William Terence Coakley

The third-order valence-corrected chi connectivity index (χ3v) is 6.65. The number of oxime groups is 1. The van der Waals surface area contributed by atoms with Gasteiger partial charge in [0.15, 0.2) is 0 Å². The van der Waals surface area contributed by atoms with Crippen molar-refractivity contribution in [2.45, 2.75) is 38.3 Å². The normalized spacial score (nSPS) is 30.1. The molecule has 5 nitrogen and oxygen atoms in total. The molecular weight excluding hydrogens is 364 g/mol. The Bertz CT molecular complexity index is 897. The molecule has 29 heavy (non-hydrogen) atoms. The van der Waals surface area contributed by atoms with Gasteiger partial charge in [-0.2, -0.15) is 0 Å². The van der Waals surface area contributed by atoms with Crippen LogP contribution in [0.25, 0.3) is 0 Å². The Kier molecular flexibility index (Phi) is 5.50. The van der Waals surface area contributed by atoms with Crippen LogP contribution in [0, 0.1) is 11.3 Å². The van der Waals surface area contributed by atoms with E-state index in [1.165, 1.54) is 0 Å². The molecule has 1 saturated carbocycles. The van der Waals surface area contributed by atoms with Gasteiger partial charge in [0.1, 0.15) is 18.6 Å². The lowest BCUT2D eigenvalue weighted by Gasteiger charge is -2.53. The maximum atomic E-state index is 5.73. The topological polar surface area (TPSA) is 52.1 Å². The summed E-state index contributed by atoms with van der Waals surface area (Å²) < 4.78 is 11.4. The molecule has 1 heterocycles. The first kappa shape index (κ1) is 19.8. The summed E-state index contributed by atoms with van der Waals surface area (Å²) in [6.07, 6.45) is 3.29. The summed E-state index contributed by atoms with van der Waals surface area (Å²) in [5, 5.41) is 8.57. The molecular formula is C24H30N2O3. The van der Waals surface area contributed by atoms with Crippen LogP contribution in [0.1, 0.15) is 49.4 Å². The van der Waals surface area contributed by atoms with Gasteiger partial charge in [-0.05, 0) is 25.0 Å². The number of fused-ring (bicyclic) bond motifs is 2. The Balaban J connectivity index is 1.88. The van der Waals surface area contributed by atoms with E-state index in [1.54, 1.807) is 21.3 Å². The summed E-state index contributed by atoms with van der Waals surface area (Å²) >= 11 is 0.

Terry continued his work with a series of distinguished sabbatical visitors: Wes Nyborg and Ernest Neppiras (University of Vermont), Floyd Dunn (University of Illinois), Bob Gould (Middleburg College) and Larry Crum of the US Naval Academy at Annapolis. He then went on to investigate surface waves at membrane interfaces with Dominique Gallez from the laboratory of the Nobel Prize-winning physical chemist, Illya Prigogine. In 1984, completely new uses of ultrasound were devised in Terry's group, whereby particles and cells can be moved to preferred positions in a standing wave field. Novel ultrasonic chambers were custom- designed and constructed in-house for different applications, such as detection of antigens by the agglutination of antibody coated particles, ultrasonic filtration or more recently for the study of cell-cell interactions. Clearly the potential of these novel manipulative methods in biophysics and cell biology is widespread, and their wider biomedical and industrial development is still at an early stage. Extensive collaborations across the Cardiff School of Biosciences (between Microbiology and Connective Tissues Research Groups) and the University (with Medical Microbiology), European and American Universities, Medical Centres, Hospitals and biomedical companies signifies the world-wide acclaim that Terry's work has achieved.